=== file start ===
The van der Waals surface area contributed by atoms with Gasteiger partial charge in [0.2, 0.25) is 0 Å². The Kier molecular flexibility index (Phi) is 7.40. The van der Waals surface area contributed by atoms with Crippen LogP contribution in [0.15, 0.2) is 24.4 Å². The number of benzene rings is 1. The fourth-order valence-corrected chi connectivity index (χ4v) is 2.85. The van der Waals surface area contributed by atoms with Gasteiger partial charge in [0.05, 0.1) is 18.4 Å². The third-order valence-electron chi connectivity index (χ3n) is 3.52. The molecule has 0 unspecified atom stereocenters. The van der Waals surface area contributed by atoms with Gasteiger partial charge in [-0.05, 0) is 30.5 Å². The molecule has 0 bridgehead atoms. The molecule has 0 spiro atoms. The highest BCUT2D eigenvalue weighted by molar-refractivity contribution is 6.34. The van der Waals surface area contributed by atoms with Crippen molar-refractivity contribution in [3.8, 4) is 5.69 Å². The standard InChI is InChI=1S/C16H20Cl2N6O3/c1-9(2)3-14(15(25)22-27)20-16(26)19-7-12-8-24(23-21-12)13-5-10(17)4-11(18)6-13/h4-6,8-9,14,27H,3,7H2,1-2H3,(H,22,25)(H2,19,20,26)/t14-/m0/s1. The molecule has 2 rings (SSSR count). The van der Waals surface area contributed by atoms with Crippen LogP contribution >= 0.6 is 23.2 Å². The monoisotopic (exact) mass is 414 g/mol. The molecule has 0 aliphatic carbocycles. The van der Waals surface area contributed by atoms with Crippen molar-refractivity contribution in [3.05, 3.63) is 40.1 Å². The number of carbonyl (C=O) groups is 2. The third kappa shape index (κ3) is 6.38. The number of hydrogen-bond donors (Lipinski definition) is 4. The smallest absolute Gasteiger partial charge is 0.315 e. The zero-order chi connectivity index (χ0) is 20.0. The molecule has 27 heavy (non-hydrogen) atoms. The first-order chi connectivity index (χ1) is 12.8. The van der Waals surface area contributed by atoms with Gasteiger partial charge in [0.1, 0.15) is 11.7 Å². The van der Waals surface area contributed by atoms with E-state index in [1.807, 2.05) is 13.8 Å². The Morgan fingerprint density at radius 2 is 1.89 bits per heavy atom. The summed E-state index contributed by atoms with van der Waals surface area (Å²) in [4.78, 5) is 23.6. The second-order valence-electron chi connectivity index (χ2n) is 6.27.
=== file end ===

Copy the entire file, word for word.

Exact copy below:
The van der Waals surface area contributed by atoms with Gasteiger partial charge in [0.2, 0.25) is 0 Å². The Kier molecular flexibility index (Phi) is 7.40. The van der Waals surface area contributed by atoms with Crippen LogP contribution in [0.15, 0.2) is 24.4 Å². The number of benzene rings is 1. The fourth-order valence-corrected chi connectivity index (χ4v) is 2.85. The van der Waals surface area contributed by atoms with Gasteiger partial charge in [0.05, 0.1) is 18.4 Å². The third-order valence-electron chi connectivity index (χ3n) is 3.52. The molecule has 0 unspecified atom stereocenters. The van der Waals surface area contributed by atoms with Gasteiger partial charge in [-0.05, 0) is 30.5 Å². The molecule has 0 bridgehead atoms. The molecule has 0 spiro atoms. The highest BCUT2D eigenvalue weighted by molar-refractivity contribution is 6.34. The van der Waals surface area contributed by atoms with Crippen molar-refractivity contribution in [3.8, 4) is 5.69 Å². The standard InChI is InChI=1S/C16H20Cl2N6O3/c1-9(2)3-14(15(25)22-27)20-16(26)19-7-12-8-24(23-21-12)13-5-10(17)4-11(18)6-13/h4-6,8-9,14,27H,3,7H2,1-2H3,(H,22,25)(H2,19,20,26)/t14-/m0/s1. The molecule has 2 rings (SSSR count). The van der Waals surface area contributed by atoms with Crippen LogP contribution >= 0.6 is 23.2 Å². The monoisotopic (exact) mass is 414 g/mol. The molecule has 0 aliphatic carbocycles. The van der Waals surface area contributed by atoms with Crippen molar-refractivity contribution in [3.05, 3.63) is 40.1 Å². The number of carbonyl (C=O) groups is 2. The third kappa shape index (κ3) is 6.38. The number of hydrogen-bond donors (Lipinski definition) is 4. The smallest absolute Gasteiger partial charge is 0.315 e. The zero-order chi connectivity index (χ0) is 20.0. The molecule has 27 heavy (non-hydrogen) atoms. The first-order chi connectivity index (χ1) is 12.8. The van der Waals surface area contributed by atoms with Gasteiger partial charge in [0.1, 0.15) is 11.7 Å². The van der Waals surface area contributed by atoms with E-state index in [1.807, 2.05) is 13.8 Å². The Morgan fingerprint density at radius 2 is 1.89 bits per heavy atom. The summed E-state index contributed by atoms with van der Waals surface area (Å²) in [4.78, 5) is 23.6. The second-order valence-electron chi connectivity index (χ2n) is 6.27.